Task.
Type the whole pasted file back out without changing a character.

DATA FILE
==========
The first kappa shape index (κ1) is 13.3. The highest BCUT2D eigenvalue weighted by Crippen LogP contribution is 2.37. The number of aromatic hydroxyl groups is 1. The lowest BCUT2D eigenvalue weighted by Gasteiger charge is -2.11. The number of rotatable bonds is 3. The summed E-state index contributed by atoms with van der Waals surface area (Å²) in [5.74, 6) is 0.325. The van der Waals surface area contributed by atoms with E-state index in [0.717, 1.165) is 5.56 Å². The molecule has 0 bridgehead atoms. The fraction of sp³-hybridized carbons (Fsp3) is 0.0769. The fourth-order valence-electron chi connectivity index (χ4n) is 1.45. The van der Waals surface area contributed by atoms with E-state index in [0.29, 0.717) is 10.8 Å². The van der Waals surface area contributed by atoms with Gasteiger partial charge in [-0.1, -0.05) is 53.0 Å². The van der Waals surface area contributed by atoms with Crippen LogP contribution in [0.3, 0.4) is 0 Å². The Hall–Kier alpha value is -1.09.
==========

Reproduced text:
The first kappa shape index (κ1) is 13.3. The highest BCUT2D eigenvalue weighted by Crippen LogP contribution is 2.37. The number of aromatic hydroxyl groups is 1. The lowest BCUT2D eigenvalue weighted by Gasteiger charge is -2.11. The number of rotatable bonds is 3. The summed E-state index contributed by atoms with van der Waals surface area (Å²) in [5.74, 6) is 0.325. The van der Waals surface area contributed by atoms with E-state index in [0.717, 1.165) is 5.56 Å². The molecule has 0 bridgehead atoms. The fraction of sp³-hybridized carbons (Fsp3) is 0.0769. The fourth-order valence-electron chi connectivity index (χ4n) is 1.45. The van der Waals surface area contributed by atoms with E-state index in [0.29, 0.717) is 10.8 Å². The van der Waals surface area contributed by atoms with Gasteiger partial charge in [-0.1, -0.05) is 53.0 Å². The van der Waals surface area contributed by atoms with Crippen LogP contribution in [0.3, 0.4) is 0 Å². The Hall–Kier alpha value is -1.09.